Justices Uphold Cross on Public Land and Debate Key Test for School Religion Cases

By Mark Walsh — June 20, 2019 4 min read


The U.S. Supreme Court on Thursday upheld a 94-year-old cross memorializing a Maryland county’s World War I dead, but stopped short of overruling the so-called Lemon test for evaluating government interaction with religion.

In multiple opinions in the 7-2 decision allowing the Bladensburg Peace Cross to remain, a majority of justices suggested the test from the 1971 case of Lemon v. Kurtzman had little viability remaining. Under that three-part test, courts must examine whether government action regarding religion had a secular purpose, had the primary effect of advancing or inhibiting religion, or created an excessive entanglement with religion.

“If the Lemon Court thought that its test would provide a framework for all future establishment clause decisions, its expectation has not been met,” Justice Samuel A. Alito Jr. wrote in the main opinion in American Legion v. American Humanist Association (Case No. 17-1717), parts of which were a mere plurality of four justices, and much of which was joined by a total of five justices.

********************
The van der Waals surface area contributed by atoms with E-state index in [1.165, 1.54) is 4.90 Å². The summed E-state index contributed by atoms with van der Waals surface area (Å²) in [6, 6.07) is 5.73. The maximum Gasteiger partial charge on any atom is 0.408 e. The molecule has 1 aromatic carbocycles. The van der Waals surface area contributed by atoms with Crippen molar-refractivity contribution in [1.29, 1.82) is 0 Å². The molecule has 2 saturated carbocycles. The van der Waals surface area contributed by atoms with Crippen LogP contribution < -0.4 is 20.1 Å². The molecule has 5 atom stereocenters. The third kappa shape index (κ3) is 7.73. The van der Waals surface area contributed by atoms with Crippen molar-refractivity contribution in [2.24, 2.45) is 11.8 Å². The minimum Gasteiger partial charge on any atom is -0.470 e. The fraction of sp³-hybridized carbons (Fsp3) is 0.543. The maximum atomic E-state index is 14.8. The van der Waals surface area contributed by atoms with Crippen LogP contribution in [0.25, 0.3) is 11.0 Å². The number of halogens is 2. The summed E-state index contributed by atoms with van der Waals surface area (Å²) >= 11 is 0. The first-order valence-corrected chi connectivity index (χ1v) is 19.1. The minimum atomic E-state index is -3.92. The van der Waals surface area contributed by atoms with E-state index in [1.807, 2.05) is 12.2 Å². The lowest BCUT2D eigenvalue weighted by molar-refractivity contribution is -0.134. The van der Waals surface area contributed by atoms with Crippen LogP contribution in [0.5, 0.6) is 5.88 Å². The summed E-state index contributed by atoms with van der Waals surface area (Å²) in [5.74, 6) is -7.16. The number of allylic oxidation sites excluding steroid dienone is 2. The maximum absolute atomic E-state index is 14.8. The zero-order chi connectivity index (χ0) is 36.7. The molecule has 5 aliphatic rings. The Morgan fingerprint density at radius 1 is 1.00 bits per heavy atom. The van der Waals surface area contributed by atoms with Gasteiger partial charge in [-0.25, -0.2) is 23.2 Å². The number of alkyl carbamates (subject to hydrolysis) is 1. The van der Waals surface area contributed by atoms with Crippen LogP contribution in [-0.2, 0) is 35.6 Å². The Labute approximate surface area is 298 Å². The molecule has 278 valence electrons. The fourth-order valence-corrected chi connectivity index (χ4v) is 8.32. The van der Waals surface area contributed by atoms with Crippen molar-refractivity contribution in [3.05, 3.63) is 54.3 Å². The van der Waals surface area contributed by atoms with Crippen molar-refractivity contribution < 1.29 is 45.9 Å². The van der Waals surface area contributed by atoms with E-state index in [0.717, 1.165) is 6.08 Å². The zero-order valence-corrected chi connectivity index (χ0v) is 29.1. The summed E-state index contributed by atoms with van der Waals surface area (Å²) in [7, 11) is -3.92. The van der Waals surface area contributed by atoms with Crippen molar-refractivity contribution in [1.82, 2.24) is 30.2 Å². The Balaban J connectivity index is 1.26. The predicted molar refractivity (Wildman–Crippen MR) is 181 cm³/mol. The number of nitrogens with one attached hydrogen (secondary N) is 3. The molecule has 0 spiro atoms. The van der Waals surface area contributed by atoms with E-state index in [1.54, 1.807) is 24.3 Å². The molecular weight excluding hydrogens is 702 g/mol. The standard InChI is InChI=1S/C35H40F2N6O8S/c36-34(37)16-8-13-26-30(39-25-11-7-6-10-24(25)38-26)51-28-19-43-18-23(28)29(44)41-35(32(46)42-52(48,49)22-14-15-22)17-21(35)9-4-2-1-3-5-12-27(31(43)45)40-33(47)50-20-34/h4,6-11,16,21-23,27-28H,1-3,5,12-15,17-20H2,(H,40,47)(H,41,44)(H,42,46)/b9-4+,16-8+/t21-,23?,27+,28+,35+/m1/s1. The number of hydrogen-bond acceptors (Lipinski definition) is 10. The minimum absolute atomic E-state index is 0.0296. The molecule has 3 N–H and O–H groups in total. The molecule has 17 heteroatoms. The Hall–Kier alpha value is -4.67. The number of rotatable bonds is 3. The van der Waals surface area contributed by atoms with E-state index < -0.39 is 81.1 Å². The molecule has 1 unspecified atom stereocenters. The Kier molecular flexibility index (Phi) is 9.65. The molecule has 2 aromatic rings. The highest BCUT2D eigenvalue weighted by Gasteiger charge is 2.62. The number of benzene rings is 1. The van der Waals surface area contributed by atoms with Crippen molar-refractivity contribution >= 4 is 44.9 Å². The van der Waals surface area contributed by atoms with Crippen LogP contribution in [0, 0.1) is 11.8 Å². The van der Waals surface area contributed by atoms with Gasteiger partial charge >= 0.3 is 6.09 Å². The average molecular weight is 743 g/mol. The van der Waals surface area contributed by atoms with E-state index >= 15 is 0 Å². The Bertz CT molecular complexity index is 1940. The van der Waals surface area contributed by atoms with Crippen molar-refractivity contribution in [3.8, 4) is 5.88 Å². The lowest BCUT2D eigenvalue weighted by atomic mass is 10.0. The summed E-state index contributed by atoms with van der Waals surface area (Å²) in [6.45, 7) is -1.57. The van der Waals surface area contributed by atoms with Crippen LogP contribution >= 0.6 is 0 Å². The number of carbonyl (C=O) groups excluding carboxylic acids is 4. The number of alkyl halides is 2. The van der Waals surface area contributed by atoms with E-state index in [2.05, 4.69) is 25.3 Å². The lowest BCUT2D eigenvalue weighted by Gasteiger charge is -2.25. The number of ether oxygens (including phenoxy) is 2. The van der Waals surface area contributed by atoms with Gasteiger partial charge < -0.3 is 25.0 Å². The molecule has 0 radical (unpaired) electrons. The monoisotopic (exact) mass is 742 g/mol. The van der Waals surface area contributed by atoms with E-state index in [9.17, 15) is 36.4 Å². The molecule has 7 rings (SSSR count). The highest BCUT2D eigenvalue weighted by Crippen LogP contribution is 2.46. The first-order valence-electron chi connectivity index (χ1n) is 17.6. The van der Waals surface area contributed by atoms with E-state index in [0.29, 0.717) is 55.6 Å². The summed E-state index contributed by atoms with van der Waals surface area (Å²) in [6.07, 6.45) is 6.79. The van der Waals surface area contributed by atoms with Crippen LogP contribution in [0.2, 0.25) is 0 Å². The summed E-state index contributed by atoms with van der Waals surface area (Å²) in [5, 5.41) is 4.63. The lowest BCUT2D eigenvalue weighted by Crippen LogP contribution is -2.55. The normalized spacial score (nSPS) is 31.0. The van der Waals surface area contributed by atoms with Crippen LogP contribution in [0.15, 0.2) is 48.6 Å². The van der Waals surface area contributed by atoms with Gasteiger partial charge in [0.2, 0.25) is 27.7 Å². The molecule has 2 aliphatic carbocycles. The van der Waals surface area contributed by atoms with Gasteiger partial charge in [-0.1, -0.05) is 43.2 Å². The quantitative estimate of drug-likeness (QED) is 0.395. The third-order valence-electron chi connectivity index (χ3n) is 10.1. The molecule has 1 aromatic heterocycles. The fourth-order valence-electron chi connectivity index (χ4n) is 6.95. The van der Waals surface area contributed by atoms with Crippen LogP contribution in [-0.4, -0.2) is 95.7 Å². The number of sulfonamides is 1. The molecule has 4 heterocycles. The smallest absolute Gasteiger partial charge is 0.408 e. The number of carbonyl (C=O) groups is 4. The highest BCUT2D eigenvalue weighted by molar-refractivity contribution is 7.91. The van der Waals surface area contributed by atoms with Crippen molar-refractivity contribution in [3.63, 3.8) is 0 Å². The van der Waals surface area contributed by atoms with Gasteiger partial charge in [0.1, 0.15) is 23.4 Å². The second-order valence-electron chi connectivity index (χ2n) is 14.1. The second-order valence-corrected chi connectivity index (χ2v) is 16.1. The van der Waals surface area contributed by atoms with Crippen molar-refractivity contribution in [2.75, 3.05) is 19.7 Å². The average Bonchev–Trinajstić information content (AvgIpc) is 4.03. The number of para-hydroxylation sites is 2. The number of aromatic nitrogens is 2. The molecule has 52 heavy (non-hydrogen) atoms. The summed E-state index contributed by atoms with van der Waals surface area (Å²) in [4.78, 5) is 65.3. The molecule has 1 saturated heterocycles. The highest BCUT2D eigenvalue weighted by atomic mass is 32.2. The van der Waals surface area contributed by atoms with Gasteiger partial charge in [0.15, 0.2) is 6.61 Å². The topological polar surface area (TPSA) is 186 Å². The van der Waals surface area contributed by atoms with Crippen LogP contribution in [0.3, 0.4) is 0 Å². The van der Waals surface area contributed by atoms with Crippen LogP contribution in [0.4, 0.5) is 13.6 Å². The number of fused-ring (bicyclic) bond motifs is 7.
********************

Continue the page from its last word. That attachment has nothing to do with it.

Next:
Alito said the Lemon test presents particularly daunting problems in cases that involve the ceremonial use of words or symbols with religious associations, such as the cross case before the court.

The case before the court involved a 40-foot-tall memorial that stands in a large highway median in Bladensburg, Md. It was erected in 1925 by the American Legion to honor 49 men from Prince George’s County, Md., who died during World War I. In 1961, the cross and the land beneath it were acquired by the Maryland-National Capital Park and Planning Commission, a state agency.

Last year, ruling on a 2012 challenge brought by the American Humanist Association, a panel of the U.S. Court of Appeals for the 4th Circuit, in Richmond, Va., ruled 2-1 that the cross on public land violated the Lemon test because it has the primary effect of endorsing religion and excessively entangles the government in religion.

Alito wrote for the Supreme Court that the Bladensburg cross was a symbol closely linking to World War I, when American soldiers buried overseas were memorialized with row after row of simple white crosses or Stars of David, depending on their faith.

“The cross is undoubtedly a Christian symbol, but that fact should not blind us to everything else that the Bladensburg Cross has come to represent,” Alito said.

His opinion was joined in large parts by Chief Justice John G. Roberts Jr. and Justices Stephen G. Breyer, Elena Kagan, and Brett M. Kavanaugh. Justices Clarence Thomas and Neil M. Gorsuch concurred in the outcome, each offering separate opinions on various points.

Justice Ruth Bader Ginsburg wrote a dissent joined by Justice Sonia Sotomayor.